Nurses share their lunch (how to lift each other out of the cannibals pot!)

Nurse cannibals PotThis is our second article in a four-part series on the evolution of workplace culture in nursing: Specifically, the journey from Nurses Eating their Young – to – Nurses FEEDING their Young. Emma and Tracy have collaborated for their whole careers even when not working in the same departments. This is because they have shared values and set a vision early in their careers. This vision is now articulated in Logan Emergency Department where the vision is: Best Place to Work, Best Place for Care. Tracy is now the Nurse Unit Manager in Logan Emergency Department and Emma is seconded as an Assistant Director of Nursing for Clinical Excellence Queensland.

Our story picks up after the first article, Nurse Cannibals - Eating Their Young. We were emerging as leaders in our department, with new opportunities to shape culture and share our vision. We were both passionate about a more positive culture and started with a very small idea. We developed a ‘Blue ribbon for respect’ campaign within the department. The idea is simple. We added a blue ribbon to our lanyards. When people asked what it stood for we told them it showed our commitment to address all staff members respectfully and stand beside any staff member that needed support (this was especially designed for any staff members being verbally abused in our workplace). This was a visual cue of our commitment.

We wrote out this simple pledge and put it on the wall in our tearoom with our names below. Soon other staff were adding their names and wearing the ribbons. As more names went up on the list and we handed out more ribbons the culture started to gradually change amongst our team.  Soon even the laggards were keen to add a ribbon to their lanyard. The tide was turning! We worked to inspire and model the behaviours we wanted to see.

Big cultural shifts start somewhere and this small idea was the first improvement activity we initiated, and we were excited that even as Registered Nurses, we had made a difference and influenced the culture. This gave us the confidence to apply for leadership roles. We wanted to learn more about culture and how to be influential and have a bigger positive impact on the department, but when we looked around for positive role models and mentors to learn from, we didn’t find any. At that time (over a decade ago) there was not a strong investment in leadership in nursing.

Lift others

Instead of feeling deterred, we started on our own leadership development journey together. We decided to be the lift for each other that we were looking for. The easiest way was to start was through reading. We found books that had great leadership lessons and shared them with each other and began implementing our strategies. We encouraged and supported each other, and both applied for Clinical Nurse positions. Successfully gaining these promotions enabled us to have more influence on the departmental culture and expectations. We also actively sought out leadership training (internally and outside of our organisation). Deciding to be the role models we wished we had, we began to deliberately cultivate leadership qualities in other developing nurses. At university we had been taught ‘see one, do one, teach one’. It seemed fitting to carry this forward for our leadership learnings.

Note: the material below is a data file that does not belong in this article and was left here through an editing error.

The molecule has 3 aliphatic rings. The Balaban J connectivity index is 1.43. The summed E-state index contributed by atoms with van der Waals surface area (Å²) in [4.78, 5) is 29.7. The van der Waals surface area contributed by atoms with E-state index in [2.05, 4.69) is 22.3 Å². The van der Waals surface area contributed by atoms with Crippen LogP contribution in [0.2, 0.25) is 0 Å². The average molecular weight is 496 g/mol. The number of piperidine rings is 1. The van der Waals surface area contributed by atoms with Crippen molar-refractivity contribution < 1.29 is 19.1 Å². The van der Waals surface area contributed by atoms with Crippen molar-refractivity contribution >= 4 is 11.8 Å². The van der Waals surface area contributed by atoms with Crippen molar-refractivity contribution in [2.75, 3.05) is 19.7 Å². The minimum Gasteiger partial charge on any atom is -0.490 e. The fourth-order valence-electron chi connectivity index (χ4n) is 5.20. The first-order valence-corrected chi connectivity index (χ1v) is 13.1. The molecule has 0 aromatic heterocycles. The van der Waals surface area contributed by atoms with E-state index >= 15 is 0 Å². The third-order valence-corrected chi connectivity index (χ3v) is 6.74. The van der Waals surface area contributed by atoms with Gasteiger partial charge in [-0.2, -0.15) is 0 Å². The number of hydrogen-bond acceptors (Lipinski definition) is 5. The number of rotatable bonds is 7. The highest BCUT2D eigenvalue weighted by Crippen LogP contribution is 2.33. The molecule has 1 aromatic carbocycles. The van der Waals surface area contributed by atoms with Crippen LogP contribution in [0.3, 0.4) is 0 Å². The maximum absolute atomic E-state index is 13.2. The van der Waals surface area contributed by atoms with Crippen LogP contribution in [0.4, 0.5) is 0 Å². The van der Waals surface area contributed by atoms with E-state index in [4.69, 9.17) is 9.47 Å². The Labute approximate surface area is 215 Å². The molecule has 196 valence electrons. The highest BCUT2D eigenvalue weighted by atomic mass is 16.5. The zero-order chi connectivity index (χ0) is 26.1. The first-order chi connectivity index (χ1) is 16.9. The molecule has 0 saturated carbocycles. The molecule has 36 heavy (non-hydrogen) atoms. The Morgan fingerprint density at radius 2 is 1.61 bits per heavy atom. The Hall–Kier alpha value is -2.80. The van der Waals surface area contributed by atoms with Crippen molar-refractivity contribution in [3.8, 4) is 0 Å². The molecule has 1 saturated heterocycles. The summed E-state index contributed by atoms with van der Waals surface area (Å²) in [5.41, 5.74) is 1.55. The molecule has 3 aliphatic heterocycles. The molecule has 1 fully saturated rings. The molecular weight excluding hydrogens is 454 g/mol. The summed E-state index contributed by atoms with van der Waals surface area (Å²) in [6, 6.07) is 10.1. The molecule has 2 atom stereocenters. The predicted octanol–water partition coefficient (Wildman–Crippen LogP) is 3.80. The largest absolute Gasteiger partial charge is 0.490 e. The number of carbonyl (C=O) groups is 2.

We shared lunch, books, ideas and encouragement on hard days. No great leader is perfect, we made many mistakes, but there are few lessons in perfection. We believe that leadership is a team sport. Collaboration makes us better, we acknowledge our strengths and weaknesses and those in each other, we even set each other challenges for developing our weaknesses. Even this article series is greater than something either of us could have written alone.

Tracy- There were many times when I second-guessed myself or took an unkind comment to heart. Having Emma as a trusted sounding board, and as a support who could clearly see what was happening and reframing it for me was invaluable. Emma’s perspective and outstretched hand got me climbing out of the pot fast. Combining our strength stopped us from being thrown into the pot as well. The next step was to make a human chain around the pot. Stopping others from being thrown in.

Emma- Tracy has more compassion for others than I could even imagine having. Tracy taught me to look for the kindness in others as the default operating system. She is courageous about owning her mistakes and something I admire deeply is that she will often reach out after a conversation if she thinks she could have interpreted something wrongly and bring another perspective to consider.

One important thing we as nurses can do to get out of the cannibals’ pot is this: find another person to grow with. LIFT each other up! Give someone a boost and then they can pull you out! Have someone who is always supporting you, is willing to give difficult feedback to help you grow and do better, and who you will do the same for. Integrity and trust are absolutely non-negotiable here. It may be easy to throw one nurse in the pot, but two helping each other out will NOT stay in there for long. The more nurses willing to lift each other, the less vulnerable our new nurses are.

If you see a new nurse in danger will you intervene? 

Bystanders not taking action empower the culture of nurses eating their young! As the adage goes: What you permit- you promote. Cannibals believe that witnesses support them, so this empowers them to continue. The only way to prevent this type of behaviour from recurring is to stand united. Stand up for the new nurse, reach out your hand and lift them out of the pot!

Let’s make the Nurse Cannibals go hungry!

 

Authors

Tracy Churchill, Nurse Manager
Emma Versluis, Assistant Director of Nursing: Practice Innovation

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